Abstract

The Role of Galanin, Conjugated Linoleic Acid, 12-O-Tetradecanoylphorbol-13-acetate and Molecular Docking of Treatments on Beta- Secretase 1 Enzyme: Effects of Inflammation on Alzheimer's Disease

Obese Alzheimer patients are at double the risk for memory loss compared to non-obese Alzheimer patients. Therefore a correlation between obesity and neuronal function as it correlates to memory loss pathology was investigated. This study also investigated the role of inflammation by exacerbating this pathology. MTT assay was used on 3T3 differentiated and undifferentiated cells treated with galanin, and its antagonist, M40, conjugated linoleic acid, and lipopolysaccharide to determine percent survival. LDH assay was used on 3T3 differentiated cells treated with Aβ40 and tetradecanoylphorbol acetate to determine cell cytotoxicity. Oil red staining of immune cells treated with galanin, M40, and conjugated linoleic acid were used to enhance cell imaging of lipid accumulation. 3T3 differentiated cells treated with conjugated linoleic acid in MTT assay had a 23.20% greater cell survival than 3T3 undifferentiated cells. In the LDH assay, there were 653.63 cells treated with Aβ40 and 652.63 cells treated with tetradecanoylphorbol acetate. Galanin treated cells in oil red staining had 6.18% fat which indicated cell accumulation and an inflammatory response of cells which is similar to the response in the brain. M40, toll-like receptor 4, and somatostatin were molecularly docked to the beta-secretase 1 enzyme and results indicated that somatostatin had the greatest ligand efficiency. Somatostatin had a ligand efficiency of -0.13 and a binding energy of -14.9986. Compared to the other treatments, the results suggested that somatostatin had the greatest binding effects and had the most significant role on the binding to the Alzheimer’s disease enzyme. To further evaluate Alzheimer’s disease and obesity, testing ginseng, berberine, and polychlorinated biphenyls on Aβ40 is pertinent. This will help elucidate how other dietary supplements and environmental contaminants that can affect the human body when ingested, influence the risk of Alzheimer’s disease. This study provided a potential method in minimizing the risk of Alzheimer’s disease in which future research would also be conducted.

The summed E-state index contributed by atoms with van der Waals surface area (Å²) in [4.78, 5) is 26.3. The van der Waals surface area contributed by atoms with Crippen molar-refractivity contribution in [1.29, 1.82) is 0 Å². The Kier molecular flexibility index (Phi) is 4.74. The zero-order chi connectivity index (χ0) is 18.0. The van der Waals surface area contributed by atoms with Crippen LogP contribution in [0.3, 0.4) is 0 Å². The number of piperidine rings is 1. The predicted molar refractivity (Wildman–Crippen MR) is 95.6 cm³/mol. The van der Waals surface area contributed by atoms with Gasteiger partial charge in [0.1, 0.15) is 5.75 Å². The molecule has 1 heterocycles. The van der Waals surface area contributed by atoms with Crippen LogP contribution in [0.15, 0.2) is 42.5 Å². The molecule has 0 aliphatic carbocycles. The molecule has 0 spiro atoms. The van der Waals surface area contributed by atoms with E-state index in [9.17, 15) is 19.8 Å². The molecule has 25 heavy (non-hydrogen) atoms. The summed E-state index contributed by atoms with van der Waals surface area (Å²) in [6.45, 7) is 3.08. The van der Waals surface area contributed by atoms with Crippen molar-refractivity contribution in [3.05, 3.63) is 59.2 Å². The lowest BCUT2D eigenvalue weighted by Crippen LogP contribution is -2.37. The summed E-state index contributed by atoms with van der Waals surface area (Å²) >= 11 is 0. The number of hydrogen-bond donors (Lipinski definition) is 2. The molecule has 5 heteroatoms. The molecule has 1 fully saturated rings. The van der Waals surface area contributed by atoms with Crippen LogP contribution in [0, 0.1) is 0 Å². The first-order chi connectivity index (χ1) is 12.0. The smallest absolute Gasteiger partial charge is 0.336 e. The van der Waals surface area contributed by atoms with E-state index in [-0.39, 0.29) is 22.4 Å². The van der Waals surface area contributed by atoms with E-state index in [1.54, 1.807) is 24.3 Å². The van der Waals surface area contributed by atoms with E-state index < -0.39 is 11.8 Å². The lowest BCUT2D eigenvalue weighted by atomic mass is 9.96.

Author(s):

Chloe Liu1* and Wei Zhu2



Abstract | PDF

Share this  Facebook  Twitter  LinkedIn  Google+